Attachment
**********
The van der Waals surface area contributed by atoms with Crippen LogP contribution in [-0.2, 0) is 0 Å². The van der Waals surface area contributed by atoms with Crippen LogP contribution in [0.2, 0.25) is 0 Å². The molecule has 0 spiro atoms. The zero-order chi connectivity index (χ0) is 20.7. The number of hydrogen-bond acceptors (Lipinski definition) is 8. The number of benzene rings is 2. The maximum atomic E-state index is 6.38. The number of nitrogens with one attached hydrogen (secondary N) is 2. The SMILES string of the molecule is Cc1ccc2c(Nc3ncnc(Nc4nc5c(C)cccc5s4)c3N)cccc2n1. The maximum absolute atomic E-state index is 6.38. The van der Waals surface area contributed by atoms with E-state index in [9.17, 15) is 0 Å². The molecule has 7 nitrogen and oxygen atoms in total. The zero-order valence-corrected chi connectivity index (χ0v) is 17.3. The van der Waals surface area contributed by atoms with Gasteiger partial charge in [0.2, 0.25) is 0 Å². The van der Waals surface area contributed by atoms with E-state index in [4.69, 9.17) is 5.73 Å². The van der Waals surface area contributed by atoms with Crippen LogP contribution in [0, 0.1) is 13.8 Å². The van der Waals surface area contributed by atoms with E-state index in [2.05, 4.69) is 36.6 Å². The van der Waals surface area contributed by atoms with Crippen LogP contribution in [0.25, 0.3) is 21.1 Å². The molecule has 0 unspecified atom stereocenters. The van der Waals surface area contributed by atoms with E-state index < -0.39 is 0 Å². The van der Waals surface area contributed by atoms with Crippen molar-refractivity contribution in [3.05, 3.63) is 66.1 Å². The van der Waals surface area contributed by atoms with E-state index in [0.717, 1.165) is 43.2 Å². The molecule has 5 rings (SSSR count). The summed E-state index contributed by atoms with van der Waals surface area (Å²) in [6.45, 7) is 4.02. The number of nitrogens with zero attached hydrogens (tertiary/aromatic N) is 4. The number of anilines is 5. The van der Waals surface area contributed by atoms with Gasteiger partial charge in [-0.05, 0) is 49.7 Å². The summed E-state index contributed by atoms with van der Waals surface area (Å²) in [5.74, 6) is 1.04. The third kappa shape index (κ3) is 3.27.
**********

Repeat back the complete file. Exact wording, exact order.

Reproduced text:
The van der Waals surface area contributed by atoms with Crippen LogP contribution in [-0.2, 0) is 0 Å². The van der Waals surface area contributed by atoms with Crippen LogP contribution in [0.2, 0.25) is 0 Å². The molecule has 0 spiro atoms. The zero-order chi connectivity index (χ0) is 20.7. The number of hydrogen-bond acceptors (Lipinski definition) is 8. The number of benzene rings is 2. The maximum atomic E-state index is 6.38. The number of nitrogens with one attached hydrogen (secondary N) is 2. The SMILES string of the molecule is Cc1ccc2c(Nc3ncnc(Nc4nc5c(C)cccc5s4)c3N)cccc2n1. The maximum absolute atomic E-state index is 6.38. The van der Waals surface area contributed by atoms with E-state index in [9.17, 15) is 0 Å². The molecule has 7 nitrogen and oxygen atoms in total. The zero-order valence-corrected chi connectivity index (χ0v) is 17.3. The van der Waals surface area contributed by atoms with Gasteiger partial charge in [0.2, 0.25) is 0 Å². The van der Waals surface area contributed by atoms with E-state index in [4.69, 9.17) is 5.73 Å². The van der Waals surface area contributed by atoms with Crippen LogP contribution in [0, 0.1) is 13.8 Å². The van der Waals surface area contributed by atoms with E-state index in [2.05, 4.69) is 36.6 Å². The van der Waals surface area contributed by atoms with Crippen LogP contribution in [0.25, 0.3) is 21.1 Å². The molecule has 0 unspecified atom stereocenters. The van der Waals surface area contributed by atoms with E-state index < -0.39 is 0 Å². The van der Waals surface area contributed by atoms with Crippen molar-refractivity contribution in [3.05, 3.63) is 66.1 Å². The van der Waals surface area contributed by atoms with E-state index in [0.717, 1.165) is 43.2 Å². The molecule has 5 rings (SSSR count). The summed E-state index contributed by atoms with van der Waals surface area (Å²) in [6.45, 7) is 4.02. The number of nitrogens with zero attached hydrogens (tertiary/aromatic N) is 4. The number of anilines is 5. The van der Waals surface area contributed by atoms with Gasteiger partial charge in [-0.05, 0) is 49.7 Å². The summed E-state index contributed by atoms with van der Waals surface area (Å²) in [5.74, 6) is 1.04. The third kappa shape index (κ3) is 3.27.